Comment Source:I've been thinking about this notion that maps which don't preserve operations lose information: > There is no operation on the booleans \\( true, false \\) that will always follow suit with the joining of systems: our observation is inherently lossy Any map from more than two elements to \\( \\{false, true\\} \\) will lose information in some sense. So that's not the sense of "lossy" we're talking about here. I guess the sense in which we lose information is just this: If you apply the function before joining, you "lose information" about what you would have gotten by joining first and then applying the function. That's the same as what it says in the chapter, but it helped me a little to put it into those words. I also really liked that we didn't start with an operation on \\( \\{false, true\\} \\), and then ask whether it was preserved. We have a goal (impossible, in this case) of reconstructing what we would have gotten by joining first and then applying the function. Any operation that achieves this goal would be fine. This might help think about how and why we define the operations we do.
  • 15.
    edited March 27

    Puzzle 1: what is a "poset" according to Chapter 1 of Fong and Spivak's book?

    They define a poset as a set with a preorder.

    Puzzle 2: how does their definition differ from the usual definition found in, e.g., Wikipedia or the nLab?

    Ordinarily, a poset is a set with a partial order rather than a preorder.

    A partial order satisfies an anti symmetry axiom: if \(x \preceq y \) and \( y \preceq x \) then \( x = y \).

    Puzzle 3: what do mathematicians usually call the thing that Fong and Spivak call a poset?

    They are usually called preordered sets.

    Modal logicians call them "S4 Kripke Frames".

    Puzzle 4: list some interesting and important examples of posets that haven't already been listed in other comments in this thread.

    Java classes form a preordered set when ordered by inheritance.

    Natural numbers \(\mathbb{N}\) form a traditional poset under the relation "\(x\) divides \(y\)", often denoted "\(x\ |\ y\)".

    For two sets \(A,B \subseteq \mathbb{N} \), we say \(A\) is Turing reducible to \(B\) if there is an oracle machine with oracle tape containing \(B\) that can compute the characteristic of \(A\). This is denoted \(A \leq_T B\). Under \(\leq_T\), \(\mathcal{P}(\mathbb{N})\) is a preordered set.

    EDIT: Cleaning up terminology

    Comment Source:> Puzzle 1: what is a "poset" according to Chapter 1 of Fong and Spivak's book? They define a poset as a set with a [preorder](https://en.wikipedia.org/wiki/Preorder). > Puzzle 2: how does their definition differ from the usual definition found in, e.g., Wikipedia or the nLab? Ordinarily, a poset is a set with a [*partial order*](https://en.wikipedia.org/wiki/Partially_ordered_set#Formal_definition) rather than a preorder. A partial order satisfies an *anti symmetry* axiom: if \\(x \preceq y \\) and \\( y \preceq x \\) then \\( x = y \\). > Puzzle 3: what do mathematicians usually call the thing that Fong and Spivak call a poset? They are usually called [preordered sets](https://en.wikipedia.org/wiki/Category_of_preordered_sets). Modal logicians call them "[S4 Kripke Frames](https://ncatlab.org/nlab/show/the+logic+S4%28m%29#relation_to_kripke_frames)". > Puzzle 4: list some interesting and important examples of posets that haven't already been listed in other comments in this thread. Java classes form a *preordered set* when ordered by inheritance. Natural numbers \\(\mathbb{N}\\) form a *traditional poset* under the relation "\\(x\\) divides \\(y\\)", often denoted "\\(x\ |\ y\\)". For two sets \\(A,B \subseteq \mathbb{N} \\), we say \\(A\\) *is Turing reducible to* \\(B\\) if there is an [oracle machine](https://en.wikipedia.org/wiki/Oracle_machine) with oracle tape containing \\(B\\) that can compute the characteristic of \\(A\\). This is denoted \\(A \leq_T B\\). Under \\(\leq_T\\), \\(\mathcal{P}(\mathbb{N})\\) is a *preordered set*. EDIT: Cleaning up terminology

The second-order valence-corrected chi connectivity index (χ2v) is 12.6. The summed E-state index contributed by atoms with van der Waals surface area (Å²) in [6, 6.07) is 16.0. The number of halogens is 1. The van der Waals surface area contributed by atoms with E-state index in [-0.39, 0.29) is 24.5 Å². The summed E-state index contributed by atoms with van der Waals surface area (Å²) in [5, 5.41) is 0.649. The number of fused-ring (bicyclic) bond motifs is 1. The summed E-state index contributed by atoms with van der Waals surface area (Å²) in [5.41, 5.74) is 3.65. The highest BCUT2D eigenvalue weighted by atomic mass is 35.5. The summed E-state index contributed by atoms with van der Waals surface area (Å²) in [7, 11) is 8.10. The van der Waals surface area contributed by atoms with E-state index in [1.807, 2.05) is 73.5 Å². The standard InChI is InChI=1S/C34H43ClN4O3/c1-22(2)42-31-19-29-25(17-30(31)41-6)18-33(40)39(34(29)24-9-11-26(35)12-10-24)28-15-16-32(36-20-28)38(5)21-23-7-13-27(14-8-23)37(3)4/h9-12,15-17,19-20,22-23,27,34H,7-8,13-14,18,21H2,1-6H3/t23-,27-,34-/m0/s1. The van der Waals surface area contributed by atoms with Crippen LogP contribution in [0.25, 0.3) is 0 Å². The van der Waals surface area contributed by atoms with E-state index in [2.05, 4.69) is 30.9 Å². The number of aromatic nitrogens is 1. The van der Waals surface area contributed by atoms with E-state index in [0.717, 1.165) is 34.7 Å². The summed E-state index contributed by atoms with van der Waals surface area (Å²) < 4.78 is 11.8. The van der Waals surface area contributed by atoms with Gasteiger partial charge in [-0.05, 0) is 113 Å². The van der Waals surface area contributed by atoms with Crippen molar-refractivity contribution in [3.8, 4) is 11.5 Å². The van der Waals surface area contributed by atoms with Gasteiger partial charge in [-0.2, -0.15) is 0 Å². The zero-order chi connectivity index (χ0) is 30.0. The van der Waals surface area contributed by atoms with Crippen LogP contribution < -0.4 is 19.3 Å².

• 16.

    Does the answer to Ex 1.3.2 contain 31 arrows?

    Comment Source:Does the answer to Ex 1.3.2 contain 31 arrows?
  • 17.
    edited March 27

    Matthew Doty answered Puzzles 1-4 correctly! But Puzzle 4 is far from finished: there are zillions of interesting posets - interesting to different people for different reasons. So, I urge people to come up with more examples.

    Some comments on Matthew's remarks:

    Puzzle 3: what do mathematicians usually call the thing that Fong and Spivak call a poset?

    They are usually called preordered sets.

    Yes! And category theorists often call them simply preorders. This could be confusing: we're calling a set \(S\) with a preorder \(\le\) simply a "preorder". But in practice it works well, and it's nice and short, so I'm likely to do this.

    In summary:

    Definition. Given a set \(S\), a preorder on \(S\) is a binary relation \(\le\) that is:

    1. reflexive: \(x \le x\) for all \(x \in S\),

    2. transitive \(x \le y\) and \(y \le z\) imply \(x \le z\) for all \(x,y,z \in S\).

    Fong and Spivak, unlike everyone else on the planet, call a set with a preorder a poset. Category theorists call a set with a preorder simply a preorder.